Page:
Thursday, January 31, 2008

Jumping the Shark vs. Riding the Bull

Important question for the ages: which Happy Days daredevil gimmick episode is worse?

The infamous Jumping the Shark episode?

Or the episode they did the year after, where Fonzie rode a killer bull?

I'm actually leaning toward the latter. Jumping the shark is really stupid, but at least it's a decent stunt. The bull-riding is just the standard intercutting of a guy riding a bull with close-ups of Henry Winkler rocking up and down.

What amazes me is that they actually did an episode that was almost identical to the JTS episode. That must mean that at the time, Jumping the Shark was actually popular with the public; shows don't repeat stuff like this unless it's popular.

Also, this allows me to bring up one of the long-standing TV rules that I just made up a minute ago: any episode set on a dude ranch is a weak episode. Maybe there are exceptions, but it seems to me like every time any show does an episode where the characters "go to a dude ranch" or "save a dude ranch" or do anything related to the intersection of dudes and ranches, that episode will not be worth watching. (City Slickers wasn't bad, but that was a movie.) Happy Days went to a dude ranch and the Simpsons went to a dude ranch and Malcolm in the Middle went to a dude ranch and Father Knows best went to a dude ranch and even Duckman went to a dude ranch and I don't recall any of these episodes being very interesting.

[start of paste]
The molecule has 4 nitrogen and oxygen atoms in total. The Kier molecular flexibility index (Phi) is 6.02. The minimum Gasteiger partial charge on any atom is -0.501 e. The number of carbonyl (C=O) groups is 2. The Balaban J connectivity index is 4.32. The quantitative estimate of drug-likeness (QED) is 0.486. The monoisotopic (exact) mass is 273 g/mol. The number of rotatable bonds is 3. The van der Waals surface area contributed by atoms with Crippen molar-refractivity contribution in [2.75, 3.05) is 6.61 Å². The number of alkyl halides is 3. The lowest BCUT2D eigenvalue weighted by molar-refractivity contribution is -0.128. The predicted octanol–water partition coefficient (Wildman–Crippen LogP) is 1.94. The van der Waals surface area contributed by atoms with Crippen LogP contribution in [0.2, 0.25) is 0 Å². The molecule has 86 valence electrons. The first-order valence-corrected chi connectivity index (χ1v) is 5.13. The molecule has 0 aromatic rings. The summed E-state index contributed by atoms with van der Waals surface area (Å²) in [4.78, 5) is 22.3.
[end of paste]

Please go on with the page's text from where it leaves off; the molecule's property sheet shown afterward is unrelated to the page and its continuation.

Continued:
I think this is because a dude ranch is impossible to care about -- no offence to all the dude ranch fans out there, but in the context of a TV episode, it's just a place where city people go to play-act at being cowboys, like that ranch in Crawford. The only place whose fate I could care less about is that sanitarium for rich hypochondriacs that Maureen O'Sullivan ran in A Day at the Races. (Who else was secretly rooting for the bad guys to turn that place into a gambling casino?)